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  • Kazakhstan:3,000 endangered antelopes dead of unknown causes


    3,000 endangered antelopes dead
    2010-05-22 18:20:00

    /RIA Novosti) Some 3,200 saiga antelopes have died of unknown causes in Kazakhstan, the emergencies ministry said Saturday.

    'As of Friday evening it was established that 3,200 saiga antelopes had died in an area of 4,500 hectares,' a ministry statement said.

    It said there was no indication of an outbreak of any disease in the area.

    The first dead saiga antelopes were discovered May 18.

    The saiga antelope, listed as an endangered species by the International Union for Conservation of Nature, inhabits in southern Russia, Kazakhstan and parts of Mongolia.

    --IANS/RIA Novosti


  • #2
    Re: Kazakhstan:3,000 endangered antelopes dead of unknown causes


    Translated be Google from French:

    Romandie News Text
    Kazakhstan: mass death saiga antelope probably due to pasteurellosis

    ALMATY - Kazakh Ministry of Agriculture announced Monday that the recent death in Western countries more than 3,000 saiga, an antelope endangered, was probably due to an outbreak of pasteurellosis.

    "According to preliminary findings, the cause of the outbreak is pasteurellosis," said the director of the Inspection Committee of the complex food ministry Akhmetzhan Sultanov, quoted by Interfax-Kazakhstan.

    He also said that last week the bodies of 3271 animals were found. "Samples of soil and water have been made and were sent for analysis to the regional laboratory.

    Last week, the Ministry of Agriculture had indicated a suspected poisoning was behind the slaughter of saiga, which were found with "distended bellies, a greenish foam at the mouth and a very severe diarrhea .

    Pasteurellosis is an infectious disease caused by bacteria and can take many forms hemorrhagic septicemia, intestinal and respiratory diseases, according to the National Center for Scientific Research (CNRS). The mortality rate can sometimes reach the animal from 70 to 100%.

    The saiga antelope, which lives in the steppes of Kazakhstan, western Mongolia and Russia near the Caspian Sea, has seen its population decline since the 1990s a million people to about 50,000, according to the site World Wide Fund for Nature (WWF).

    The Ministry of Kazakhstan considers it to share that in 2009 there were 81,000 animals, including 26,600 in the region where the dead of saiga have been observed in recent days.

    The horns of males are highly prized in traditional Chinese medicine, which has led to a boom in poaching after the fall of the Soviet Union. The saiga habitat is also threatened by the expansion of agriculture.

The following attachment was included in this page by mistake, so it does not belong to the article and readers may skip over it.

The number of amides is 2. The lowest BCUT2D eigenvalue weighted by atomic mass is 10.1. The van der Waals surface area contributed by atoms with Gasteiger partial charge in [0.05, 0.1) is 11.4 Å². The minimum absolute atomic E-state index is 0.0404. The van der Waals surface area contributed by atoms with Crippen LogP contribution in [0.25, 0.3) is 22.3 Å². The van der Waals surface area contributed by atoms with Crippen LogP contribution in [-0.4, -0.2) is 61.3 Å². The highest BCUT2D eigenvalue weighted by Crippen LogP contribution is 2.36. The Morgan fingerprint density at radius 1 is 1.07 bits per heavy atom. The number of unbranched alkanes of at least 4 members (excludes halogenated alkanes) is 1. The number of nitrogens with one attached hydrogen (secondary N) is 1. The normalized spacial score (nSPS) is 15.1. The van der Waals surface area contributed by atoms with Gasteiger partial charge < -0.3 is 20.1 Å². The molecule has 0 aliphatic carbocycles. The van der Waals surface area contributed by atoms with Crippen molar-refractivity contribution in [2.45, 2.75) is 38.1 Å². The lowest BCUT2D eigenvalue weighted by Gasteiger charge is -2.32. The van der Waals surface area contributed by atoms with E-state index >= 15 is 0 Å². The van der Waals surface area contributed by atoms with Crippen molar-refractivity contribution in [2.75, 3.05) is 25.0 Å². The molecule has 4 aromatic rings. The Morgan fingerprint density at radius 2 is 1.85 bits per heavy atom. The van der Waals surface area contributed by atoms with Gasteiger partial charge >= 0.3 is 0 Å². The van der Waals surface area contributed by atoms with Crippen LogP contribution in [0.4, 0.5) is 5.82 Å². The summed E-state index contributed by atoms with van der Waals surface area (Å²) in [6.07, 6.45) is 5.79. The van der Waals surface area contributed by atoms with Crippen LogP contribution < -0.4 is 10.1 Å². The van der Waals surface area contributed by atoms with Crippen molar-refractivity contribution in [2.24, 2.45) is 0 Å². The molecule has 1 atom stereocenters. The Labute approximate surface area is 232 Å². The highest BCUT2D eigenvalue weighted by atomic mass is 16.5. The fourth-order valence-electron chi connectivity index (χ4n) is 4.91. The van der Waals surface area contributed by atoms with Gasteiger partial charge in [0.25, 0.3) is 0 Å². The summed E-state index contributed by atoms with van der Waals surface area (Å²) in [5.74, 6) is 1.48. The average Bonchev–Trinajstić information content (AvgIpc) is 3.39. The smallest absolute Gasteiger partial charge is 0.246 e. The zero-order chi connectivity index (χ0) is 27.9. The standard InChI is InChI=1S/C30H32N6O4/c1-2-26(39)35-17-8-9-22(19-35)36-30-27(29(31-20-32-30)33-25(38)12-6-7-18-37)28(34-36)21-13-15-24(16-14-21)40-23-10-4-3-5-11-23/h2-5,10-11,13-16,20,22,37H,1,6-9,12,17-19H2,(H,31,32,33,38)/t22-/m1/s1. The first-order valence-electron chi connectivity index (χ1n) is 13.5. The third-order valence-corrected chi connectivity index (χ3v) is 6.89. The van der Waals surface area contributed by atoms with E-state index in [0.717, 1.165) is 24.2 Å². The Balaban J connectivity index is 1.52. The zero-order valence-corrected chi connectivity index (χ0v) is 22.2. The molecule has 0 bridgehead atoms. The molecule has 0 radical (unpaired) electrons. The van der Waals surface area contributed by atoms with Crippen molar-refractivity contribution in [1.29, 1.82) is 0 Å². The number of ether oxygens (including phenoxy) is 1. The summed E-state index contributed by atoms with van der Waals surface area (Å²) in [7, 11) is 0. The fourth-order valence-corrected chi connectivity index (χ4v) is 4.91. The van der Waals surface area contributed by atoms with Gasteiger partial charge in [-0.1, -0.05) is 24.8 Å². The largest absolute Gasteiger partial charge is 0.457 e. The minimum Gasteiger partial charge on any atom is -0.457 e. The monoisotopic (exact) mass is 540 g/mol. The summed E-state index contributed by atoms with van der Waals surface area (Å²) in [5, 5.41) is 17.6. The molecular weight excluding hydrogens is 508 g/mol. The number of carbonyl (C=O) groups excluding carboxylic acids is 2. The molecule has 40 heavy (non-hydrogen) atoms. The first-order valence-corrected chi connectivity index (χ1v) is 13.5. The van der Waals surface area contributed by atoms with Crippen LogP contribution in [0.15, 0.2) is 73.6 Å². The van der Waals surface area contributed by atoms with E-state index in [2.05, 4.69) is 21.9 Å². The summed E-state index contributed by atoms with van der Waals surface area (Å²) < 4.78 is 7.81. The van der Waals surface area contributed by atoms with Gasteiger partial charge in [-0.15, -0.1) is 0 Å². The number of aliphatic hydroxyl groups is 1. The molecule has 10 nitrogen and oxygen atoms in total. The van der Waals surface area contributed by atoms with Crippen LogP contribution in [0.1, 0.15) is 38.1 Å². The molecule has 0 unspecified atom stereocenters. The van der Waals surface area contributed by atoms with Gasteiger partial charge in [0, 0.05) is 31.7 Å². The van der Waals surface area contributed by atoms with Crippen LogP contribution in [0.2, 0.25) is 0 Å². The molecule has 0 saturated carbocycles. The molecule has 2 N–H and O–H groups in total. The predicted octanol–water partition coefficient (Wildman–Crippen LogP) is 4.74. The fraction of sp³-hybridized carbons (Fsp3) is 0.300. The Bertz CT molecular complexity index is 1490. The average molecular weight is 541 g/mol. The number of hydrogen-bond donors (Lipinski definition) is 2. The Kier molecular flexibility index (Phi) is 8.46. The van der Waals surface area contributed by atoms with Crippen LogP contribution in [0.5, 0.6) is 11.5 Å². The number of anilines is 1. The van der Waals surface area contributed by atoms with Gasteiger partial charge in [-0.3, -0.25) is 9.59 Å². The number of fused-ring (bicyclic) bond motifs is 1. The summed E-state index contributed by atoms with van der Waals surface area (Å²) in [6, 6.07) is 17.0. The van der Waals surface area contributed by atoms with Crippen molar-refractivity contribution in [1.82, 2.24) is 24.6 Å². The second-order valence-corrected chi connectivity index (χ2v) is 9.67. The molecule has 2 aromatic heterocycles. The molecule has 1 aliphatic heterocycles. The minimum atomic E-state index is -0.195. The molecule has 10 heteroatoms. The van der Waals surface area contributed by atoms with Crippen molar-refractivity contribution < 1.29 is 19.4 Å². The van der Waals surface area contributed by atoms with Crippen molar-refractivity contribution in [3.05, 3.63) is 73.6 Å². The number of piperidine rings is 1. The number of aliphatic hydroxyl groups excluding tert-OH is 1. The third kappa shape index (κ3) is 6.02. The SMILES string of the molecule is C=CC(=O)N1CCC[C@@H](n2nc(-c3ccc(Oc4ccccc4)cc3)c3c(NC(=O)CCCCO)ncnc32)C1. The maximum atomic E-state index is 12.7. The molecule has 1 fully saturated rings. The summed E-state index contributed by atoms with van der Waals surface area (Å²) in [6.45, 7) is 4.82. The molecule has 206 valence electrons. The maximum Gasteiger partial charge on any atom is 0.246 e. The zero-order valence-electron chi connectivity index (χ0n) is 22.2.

The saiga antelope only in Europe, is easily recognizable by its long snout that looks like a short trunk.

    Also see:

    Eurasian Antelope Suffering from outbreak of Pasteurellosis
    By Barbara Lock, MD
    May 25, 2010

    SaigaThe Kazakhstan population of the Eurasian antelope known as the Saiga, is suffering from an outbreak of Pasteurellosis, according to In the past week, more than 3,000 Saiga bodies have been found, with evidence of "distended bellies, a greenish foam at the mouth and a very severe diarrhea," according to the Kazakh Minister of Agriculture...

    ...The type of Pasteurella that typically infects the Saiga, Pasteurella haemolytica, is not usually considered a human threat, but a variety known as var. ureae has been isolated from the sputum (lung secretions) of some people, and has been tagged as the microbial culprit in extremely rare cases of human infection, including infectious endocarditis, meningitis, pneumonia, hepatitis, and peritonitis. Pasteurella haemolytica is not as responsive to common antibiotics as P. multocida.

    Pasteurella Haemolytica can also infect livestock, specifically ruminants...


    • #3
      Re: Kazakhstan:3,000 endangered antelopes dead of unknown causes

      ProMED has been all over this, with several postings in both English and Russian. Here is the most recent:,82891

      Archive Number 20100524.1726
      Published Date 24-MAY-2010
      Subject PRO/AH/EDR> Undiagnosed die-off, antelopes - Kazakhstan (02): infectious, RFI

      A ProMED-mail post
      ProMED-mail is a program of the
      International Society for Infectious Diseases

      Date: Mon 24 May 2010
      Source: AFP via Straights Times, Singapore [edited]

      More than 3000 endangered Saiga antelopes have died in a suspected
      epidemic in Kazakhstan, an environmental official said on Monday [24 May 2010].

      So far, 3271 of the small antelopes have been found dead, an
      agriculture ministry official, Akhmetzhan Sultanov, told journalists,
      cited by Interfax-Kazakhstan.

      The animals appear to have died from an infectious disease,
      pasteurellosis, Mr Sultanov said [see comment]. The often deadly
      infection strikes the lungs and intestines and needs to be treated
      with antibiotics.

      A ministry official said last week that the investigators initially
      believed the animals had been poisoned.

      Saiga antelopes, which have distinctive bulbous noses, are listed as